Depends on how the marriage ended. I never plan to go through it, so its a non issue, but if things were managable, id be civil, but not exactly friends. I dont think i could be ok watching the person i love move on with another woman & family. I personally wouldnt be able to handle that well enough to be buddy buddy with everyone.

nonmember avatar Dee

My parents were both married a couple times and we had a very blended family. It took a little time after each breakup but everyone ended up being very friendly and it was awesome for us kids. I never thought it strange to go spend 2 weeks w/ my dads first wife and hang out with my brother & sis that lived there and on and on. To this day it makes things easier on my son and it's Soooo the best way if kids are involved. Good on you Becky, yours kids will appreciate it, other people often thought it strange, but very cool

early... earlybird11

Thank you for this! its a model to follow for anyone going through it. My dad divorced his first wife 32 years ago. my brother is 34 ; the first 3 years were rough to try and manage the divorce and find their happy medium but once both parties remarried and life was "moved on" our families are wonderfully blended in to what some find super weird! My mother "raised" my brother, as my father has primary custody - I regularly talk to my brothers bio mom, and her daughter from her second marriage is a very close person in my life. Every milestone for my brother, and some even for myself, she has attended.. just because you dont love someone a certain way that would include being married, does not mean they are not good people.

the4m... the4mutts

Xh & I get along better now that we're divorced. We were friends before we married, we're slightly less close friends now. He's not a bad person, hes a good father, and I respect him. We talk most days, even about things that have nothing to do with the kids. Recently he came to me for advice about a career change, because he knows he will get an honest answer from me. I told him that his idea was a good one, but wouldnt be as easy as he thought to tranfer his collge credits from accounting to teaching lol. But I know he would make a good teacher. He's always grateful for my input, even when he disagrees.

We get along, even if we still argue sometimes. I see no reason not to.

RoseL... RoseLiMom

i dont understand why marriage vows are so meaningless nowadays. You vow to be with someone through everything, until you die, but when the "feeling" of love goes away you just separate? My parents divorced for similar reasons, and my mom now knows it was a mistake. Unless there is abuse that cant be fixed through therapy, or adultery or something just horrible and unbearable STAY TOGETHER thats what you should do. Why not try and work it out? If you can be friends,  you can stay married. I seriously dont get it...vows mean nothing?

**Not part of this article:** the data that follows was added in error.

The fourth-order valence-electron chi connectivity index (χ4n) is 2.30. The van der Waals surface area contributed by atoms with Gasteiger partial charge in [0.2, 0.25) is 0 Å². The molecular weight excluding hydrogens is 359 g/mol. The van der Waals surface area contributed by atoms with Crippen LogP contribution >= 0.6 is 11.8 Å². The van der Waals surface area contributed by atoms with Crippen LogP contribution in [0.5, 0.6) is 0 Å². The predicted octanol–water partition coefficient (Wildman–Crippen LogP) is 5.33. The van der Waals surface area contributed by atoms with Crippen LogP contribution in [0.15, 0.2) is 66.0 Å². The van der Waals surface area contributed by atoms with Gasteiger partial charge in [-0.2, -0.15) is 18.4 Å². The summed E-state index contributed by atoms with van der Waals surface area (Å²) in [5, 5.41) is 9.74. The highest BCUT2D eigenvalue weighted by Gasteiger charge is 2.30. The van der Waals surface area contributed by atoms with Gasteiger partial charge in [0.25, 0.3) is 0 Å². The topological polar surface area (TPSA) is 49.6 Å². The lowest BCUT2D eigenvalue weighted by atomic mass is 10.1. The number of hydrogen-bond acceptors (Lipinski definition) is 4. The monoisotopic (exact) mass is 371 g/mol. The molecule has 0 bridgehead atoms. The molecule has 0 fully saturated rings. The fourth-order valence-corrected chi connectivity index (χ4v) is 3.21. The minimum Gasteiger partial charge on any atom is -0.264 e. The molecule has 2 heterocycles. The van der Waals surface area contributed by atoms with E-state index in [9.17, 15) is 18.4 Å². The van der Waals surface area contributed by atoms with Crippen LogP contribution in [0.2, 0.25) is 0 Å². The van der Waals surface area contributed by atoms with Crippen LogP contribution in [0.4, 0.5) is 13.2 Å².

nonmember avatar Dee

Bot going to address the vows comment, that's a separate discussion. But to this day we are one big family and I always felt like it was just more people to love me and help raise what ended up being like 12 kids through remarriages. And it's for the kids, even when the adult relationship doesn't last most people still live the kids they help raised. When my brother died (moms son) my dad was as broken up as anyone, jumped in his car and was with my mom and her BF and all of us the whole way. When my parents divorced another brother lived with my dad over a year (not his biodad) because it was best at the time. You can divorce your spouse, but don't divorce the kids. And I adore my dads first wife, she always treated me like one of hers and we are still close. It's like that all over the family. Not one nasty divorce where people don't speak and the kids suffer.

Hocke... HockeyMomNJ

AB, you are spot on as usual. My ex and I are better friends now than when we were married. He's a great dad, and we speak all the time. Not gonna delve into the vows comment too much. But I did not want my son to grow up thinking that our marriage was the norm (as we were basically roomates with a kid). Nor do either of us deserve to fake it for the rest of our lives. Nobody plans on getting divorced, but it happens. There's plenty of guilt involved already, really no need for the extra judgement from people who have no clue about the situation. My vows meant everything to me, but then something happened - I became a mother. My son became way more important than vows.

1-10 of 15 comments 12 Last